You know you're in the throes of hard economic times when one of the most talked-about gift ideas of the holiday season is body spray from Burger King. You heard me right. There's a new burger in town, and it's not a burger at all. It's a fragrance called Flame by BK (pour hommespour hommes, presumably).
Maybe you heard the late-night talk-show hosts joking about it and assumed the product was an urban myth spread by some truant, meat-obsessed teenager. Or maybe you were so intrigued, you threw on your bathrobe, jumped in the car and hit the nearest BK drive-through in search of a midnight Whopper and some beefy love potion.
That's really too bad because, when it comes to scent-related items, not even the bacon-lettuce-and-tomato-scented candle set (a real thing) held a candle to Burger King cologne. Talk about the ultimate gift: Exclusive yet cheap, a joke yet not a joke, repellent yet highly coveted, Flame is ("was"? Are they planning to make more? Only that near-naked king knows for sure) that rare item that earnestly embodies a concept (meat-scented cologne) while commenting on the dripping irony of that concept (meat-scented cologne). In other words, what we have here is something that can be just as easily enjoyed by hipsters as by Sarah Palin. Maybe that EBay price tag wasn't so outrageous after all.
Of course, with the holidays mostly behind us, Flame's flame is surely set to extinguish by the time you're done reading this column. As good a stocking stuffer as it was (if you were lucky enough to find the spray before the thing became the Tickle Me Elmo of 2008), it does seem more likely to produce body odor than to mask it and, therefore, might not make the leap from novelty holiday item to legitimate Valentine's Day or anniversary gift.
But Rachel Herz, a psychology professor at Brown University and the author of "The Scent of Desire: Discovering Our Enigmatic Sense of Smell," points out that there's a growing -- if still small -- market for fragrances that re-create body odors. And while Flame doesn't explicitly fall into that category (though there's often a fine line between the scent of a Whopper and the scent of an unshowered teenage hockey player), it does represent a departure from traditional notions of what smells good.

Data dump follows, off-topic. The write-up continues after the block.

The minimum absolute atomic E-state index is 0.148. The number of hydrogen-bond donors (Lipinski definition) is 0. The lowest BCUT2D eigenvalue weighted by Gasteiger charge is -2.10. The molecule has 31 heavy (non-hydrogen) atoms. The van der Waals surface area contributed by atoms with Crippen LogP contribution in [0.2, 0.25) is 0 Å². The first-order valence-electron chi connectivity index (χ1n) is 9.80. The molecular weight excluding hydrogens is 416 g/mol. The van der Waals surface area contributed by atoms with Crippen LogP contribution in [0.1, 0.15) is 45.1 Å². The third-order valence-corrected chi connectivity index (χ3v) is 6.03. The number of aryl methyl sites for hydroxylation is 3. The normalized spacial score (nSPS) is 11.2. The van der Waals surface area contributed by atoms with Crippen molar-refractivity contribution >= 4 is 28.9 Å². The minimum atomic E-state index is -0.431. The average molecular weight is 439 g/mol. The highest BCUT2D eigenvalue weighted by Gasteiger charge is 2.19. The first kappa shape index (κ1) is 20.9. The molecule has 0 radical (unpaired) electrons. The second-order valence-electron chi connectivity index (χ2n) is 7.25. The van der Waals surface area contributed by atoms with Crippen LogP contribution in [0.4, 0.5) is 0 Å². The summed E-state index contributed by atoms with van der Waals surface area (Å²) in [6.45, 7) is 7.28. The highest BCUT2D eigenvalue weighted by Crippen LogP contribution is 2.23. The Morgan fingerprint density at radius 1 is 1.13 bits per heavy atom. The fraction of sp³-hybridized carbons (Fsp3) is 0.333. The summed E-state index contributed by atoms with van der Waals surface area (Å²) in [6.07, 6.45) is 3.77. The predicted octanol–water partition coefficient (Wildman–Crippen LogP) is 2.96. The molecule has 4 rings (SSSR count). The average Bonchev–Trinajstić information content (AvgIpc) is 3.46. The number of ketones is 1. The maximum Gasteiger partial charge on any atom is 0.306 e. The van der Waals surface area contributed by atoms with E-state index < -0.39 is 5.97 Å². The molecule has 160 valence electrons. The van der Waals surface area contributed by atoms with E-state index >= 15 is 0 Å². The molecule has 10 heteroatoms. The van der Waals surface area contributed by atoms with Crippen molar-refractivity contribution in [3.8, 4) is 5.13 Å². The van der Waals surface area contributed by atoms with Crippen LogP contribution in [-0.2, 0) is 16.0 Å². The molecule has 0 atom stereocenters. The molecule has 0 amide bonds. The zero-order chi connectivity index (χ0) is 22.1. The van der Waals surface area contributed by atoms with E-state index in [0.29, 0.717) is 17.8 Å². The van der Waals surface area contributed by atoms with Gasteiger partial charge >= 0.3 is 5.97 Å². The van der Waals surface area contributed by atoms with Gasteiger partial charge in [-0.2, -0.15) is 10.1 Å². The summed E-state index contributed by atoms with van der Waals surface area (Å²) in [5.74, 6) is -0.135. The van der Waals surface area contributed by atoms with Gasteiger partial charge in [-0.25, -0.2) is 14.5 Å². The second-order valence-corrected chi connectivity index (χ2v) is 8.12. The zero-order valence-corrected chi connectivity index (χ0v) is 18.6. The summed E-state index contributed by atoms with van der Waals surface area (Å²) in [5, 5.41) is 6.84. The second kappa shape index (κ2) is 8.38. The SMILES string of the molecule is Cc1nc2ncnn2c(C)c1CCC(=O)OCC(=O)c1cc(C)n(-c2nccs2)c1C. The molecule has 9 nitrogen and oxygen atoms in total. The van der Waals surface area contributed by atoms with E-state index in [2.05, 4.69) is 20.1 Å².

"The French perfumer Etat Libre d'Orange introduced a product this year called Sécrétions Magnifiques that's supposed to smell like a mix of blood, sweat and semen," Herz said. "And the fashion designer Tom Ford has a cologne called Black Orchid that he's said he intended to smell like a man's crotch."
So there are worse things than smelling like a Whopper after all! Besides, do enough Googling and you find no end of other seemingly misguided fragrance concepts, including Eau de Stilton (yes, as in the cheese), L'Artisan Parfumeur's Dzing!, which is supposed to smell "like the circus," and such Demeter Fragrance Library cologne sprays as Earthworm, Cannabis Flower and Dirt. From there, it's a short imaginative leap to devising your own fragrance, or at least a name for it. A glance around my house inspired such ideas as Dog, Expired Milk and Chain-Smoking Refrigerator Repairman. Are you reading this, Tom Ford? I think we could do some business together.
Let's face it. As unconventional as Flame may sound at first, the fact remains that it's tapping into one of our most primal relationships: the relationship between man and meat. That's why, Herz points out, men who wear Flame are theoretically likely to be successful in attracting people to them -- as long as those people are other men. "Meat is at the top of the list in terms of male-rated smell," she says. "Men rate the smell of meat the way women rate chocolate."
So, memo to Burger King: If you want to keep your heterosexual male customers, better get that chocolate-shake-scented aftershave out pronto. In the meantime, kudos to the "King" for having the courage to be himself. Assuming he managed to stock up on Flame before it sold out, he should have Ronald McDonald swooning in no time.
Burger King's body spray
The smell of cooked meat joins other aromatic atrocities, such as dirt and earthworm.
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